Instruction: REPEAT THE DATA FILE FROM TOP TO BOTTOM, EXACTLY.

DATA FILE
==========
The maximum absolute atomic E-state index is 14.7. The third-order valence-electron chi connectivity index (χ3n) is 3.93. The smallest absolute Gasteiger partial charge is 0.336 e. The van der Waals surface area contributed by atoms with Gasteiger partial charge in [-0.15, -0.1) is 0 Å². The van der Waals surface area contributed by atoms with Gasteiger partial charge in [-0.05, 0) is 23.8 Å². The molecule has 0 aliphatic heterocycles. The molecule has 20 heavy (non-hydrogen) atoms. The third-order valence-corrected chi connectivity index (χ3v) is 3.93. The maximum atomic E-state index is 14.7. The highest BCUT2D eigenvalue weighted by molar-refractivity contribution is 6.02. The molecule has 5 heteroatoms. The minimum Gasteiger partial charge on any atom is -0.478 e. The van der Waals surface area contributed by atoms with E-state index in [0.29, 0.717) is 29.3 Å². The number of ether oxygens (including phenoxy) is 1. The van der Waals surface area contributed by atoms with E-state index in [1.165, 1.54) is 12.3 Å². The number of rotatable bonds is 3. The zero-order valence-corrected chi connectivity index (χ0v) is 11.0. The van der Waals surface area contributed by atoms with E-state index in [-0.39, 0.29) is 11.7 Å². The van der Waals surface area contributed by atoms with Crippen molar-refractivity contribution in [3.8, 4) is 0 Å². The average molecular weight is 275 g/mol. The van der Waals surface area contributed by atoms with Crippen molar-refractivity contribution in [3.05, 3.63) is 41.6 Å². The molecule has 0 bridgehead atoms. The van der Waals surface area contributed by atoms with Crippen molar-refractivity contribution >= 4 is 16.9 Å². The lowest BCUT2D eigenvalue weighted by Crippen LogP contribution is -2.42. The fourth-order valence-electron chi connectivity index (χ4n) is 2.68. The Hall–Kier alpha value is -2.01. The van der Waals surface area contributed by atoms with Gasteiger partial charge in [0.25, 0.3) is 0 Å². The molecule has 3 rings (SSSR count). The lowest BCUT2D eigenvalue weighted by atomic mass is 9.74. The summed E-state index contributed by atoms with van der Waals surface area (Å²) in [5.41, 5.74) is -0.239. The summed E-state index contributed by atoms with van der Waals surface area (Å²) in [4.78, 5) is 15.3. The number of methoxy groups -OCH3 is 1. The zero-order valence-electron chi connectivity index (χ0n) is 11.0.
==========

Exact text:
The maximum absolute atomic E-state index is 14.7. The third-order valence-electron chi connectivity index (χ3n) is 3.93. The smallest absolute Gasteiger partial charge is 0.336 e. The van der Waals surface area contributed by atoms with Gasteiger partial charge in [-0.15, -0.1) is 0 Å². The van der Waals surface area contributed by atoms with Gasteiger partial charge in [-0.05, 0) is 23.8 Å². The molecule has 0 aliphatic heterocycles. The molecule has 20 heavy (non-hydrogen) atoms. The third-order valence-corrected chi connectivity index (χ3v) is 3.93. The maximum atomic E-state index is 14.7. The highest BCUT2D eigenvalue weighted by molar-refractivity contribution is 6.02. The molecule has 5 heteroatoms. The minimum Gasteiger partial charge on any atom is -0.478 e. The van der Waals surface area contributed by atoms with E-state index in [0.29, 0.717) is 29.3 Å². The number of ether oxygens (including phenoxy) is 1. The van der Waals surface area contributed by atoms with E-state index in [1.165, 1.54) is 12.3 Å². The number of rotatable bonds is 3. The zero-order valence-corrected chi connectivity index (χ0v) is 11.0. The van der Waals surface area contributed by atoms with E-state index in [-0.39, 0.29) is 11.7 Å². The van der Waals surface area contributed by atoms with Crippen molar-refractivity contribution in [3.8, 4) is 0 Å². The average molecular weight is 275 g/mol. The van der Waals surface area contributed by atoms with Crippen molar-refractivity contribution in [3.05, 3.63) is 41.6 Å². The molecule has 0 bridgehead atoms. The van der Waals surface area contributed by atoms with Crippen molar-refractivity contribution >= 4 is 16.9 Å². The lowest BCUT2D eigenvalue weighted by Crippen LogP contribution is -2.42. The fourth-order valence-electron chi connectivity index (χ4n) is 2.68. The Hall–Kier alpha value is -2.01. The van der Waals surface area contributed by atoms with Gasteiger partial charge in [0.25, 0.3) is 0 Å². The molecule has 3 rings (SSSR count). The lowest BCUT2D eigenvalue weighted by atomic mass is 9.74. The summed E-state index contributed by atoms with van der Waals surface area (Å²) in [5.41, 5.74) is -0.239. The summed E-state index contributed by atoms with van der Waals surface area (Å²) in [4.78, 5) is 15.3. The number of methoxy groups -OCH3 is 1. The zero-order valence-electron chi connectivity index (χ0n) is 11.0.